Its best to lean the patient forward and tilt their head forward so that blood is more likely to run out of the nose than down the back of the throat.
Use their thumb and forefinger to gently pinch together the soft parts of their nose, pushing towards the face.
Hold that position for around 5 minutes.
Be aware that blood is likely to collect and clot behind the pinched area which is likely to remain in the nose until it is removed - gentle nose blowing can help with this.
If you want to plug the nose – don’t use dry cotton wool as this can cause more bleeding once the blood has dried and you try and remove it. Its better to use cotton wool soaked in boiled water. Even better, boiled water with a few drops of calendula mother tincture, to help reduce infection.
A cold compress on the neck or around the calves can help draw blood away from the area.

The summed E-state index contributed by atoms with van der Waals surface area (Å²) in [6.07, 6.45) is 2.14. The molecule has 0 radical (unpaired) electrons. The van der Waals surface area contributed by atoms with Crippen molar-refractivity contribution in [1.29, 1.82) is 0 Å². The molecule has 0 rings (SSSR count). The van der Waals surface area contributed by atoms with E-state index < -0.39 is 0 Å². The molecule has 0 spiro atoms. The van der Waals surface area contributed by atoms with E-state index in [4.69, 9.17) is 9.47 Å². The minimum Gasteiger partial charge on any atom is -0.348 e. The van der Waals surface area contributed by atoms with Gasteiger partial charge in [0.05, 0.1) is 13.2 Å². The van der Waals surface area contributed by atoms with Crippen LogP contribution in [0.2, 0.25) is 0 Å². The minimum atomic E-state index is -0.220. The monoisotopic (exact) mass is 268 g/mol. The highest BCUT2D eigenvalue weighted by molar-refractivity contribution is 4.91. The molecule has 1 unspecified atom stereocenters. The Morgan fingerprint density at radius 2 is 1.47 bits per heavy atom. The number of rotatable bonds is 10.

16 Remedies for Nosebleeds
WON'T STOP BLEEDING
The number one remedy for nose bleeds, and for controlling bleeding from other body parts for that matter.
Think bright red blood, especially if the bleeding seems to have started with very little cause.
Useful where the nose won’t stop bleeding, even though there may be clots in the blood.
Useful for recurrent nosebleeds.
Useful where there is also a long-term issue with nasal catarrh.
Useful where the bleeding emanates from nasal polyps.
BLOOD WON'T CLOT
Another great remedy for controlling bleeding from the nose, or any orifice from the body (e.g. with piles).
Think of Hamamelis for a slow, profuse flow of dark blood from the nose that won’t clot.
Think soreness in the nose and a feeling of tightness/pressure in the root of the nose.
Useful where the patient is tired and weak, such as in young, anaemic girls.